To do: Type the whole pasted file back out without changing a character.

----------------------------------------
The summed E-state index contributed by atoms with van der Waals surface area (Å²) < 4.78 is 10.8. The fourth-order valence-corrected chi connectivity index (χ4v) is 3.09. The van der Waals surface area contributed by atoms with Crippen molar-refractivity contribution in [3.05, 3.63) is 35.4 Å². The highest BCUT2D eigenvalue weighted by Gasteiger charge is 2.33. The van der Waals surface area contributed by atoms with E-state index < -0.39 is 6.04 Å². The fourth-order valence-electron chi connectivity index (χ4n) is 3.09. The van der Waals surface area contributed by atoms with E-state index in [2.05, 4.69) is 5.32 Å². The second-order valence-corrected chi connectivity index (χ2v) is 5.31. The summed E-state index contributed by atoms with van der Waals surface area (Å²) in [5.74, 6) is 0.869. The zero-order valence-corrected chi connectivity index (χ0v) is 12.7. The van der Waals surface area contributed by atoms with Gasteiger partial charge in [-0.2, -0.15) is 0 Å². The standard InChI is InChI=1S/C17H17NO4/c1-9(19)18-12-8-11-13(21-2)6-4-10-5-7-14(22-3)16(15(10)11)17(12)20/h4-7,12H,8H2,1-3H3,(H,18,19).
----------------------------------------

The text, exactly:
The summed E-state index contributed by atoms with van der Waals surface area (Å²) < 4.78 is 10.8. The fourth-order valence-corrected chi connectivity index (χ4v) is 3.09. The van der Waals surface area contributed by atoms with Crippen molar-refractivity contribution in [3.05, 3.63) is 35.4 Å². The highest BCUT2D eigenvalue weighted by Gasteiger charge is 2.33. The van der Waals surface area contributed by atoms with E-state index < -0.39 is 6.04 Å². The fourth-order valence-electron chi connectivity index (χ4n) is 3.09. The van der Waals surface area contributed by atoms with E-state index in [2.05, 4.69) is 5.32 Å². The second-order valence-corrected chi connectivity index (χ2v) is 5.31. The summed E-state index contributed by atoms with van der Waals surface area (Å²) in [5.74, 6) is 0.869. The zero-order valence-corrected chi connectivity index (χ0v) is 12.7. The van der Waals surface area contributed by atoms with Gasteiger partial charge in [-0.2, -0.15) is 0 Å². The standard InChI is InChI=1S/C17H17NO4/c1-9(19)18-12-8-11-13(21-2)6-4-10-5-7-14(22-3)16(15(10)11)17(12)20/h4-7,12H,8H2,1-3H3,(H,18,19).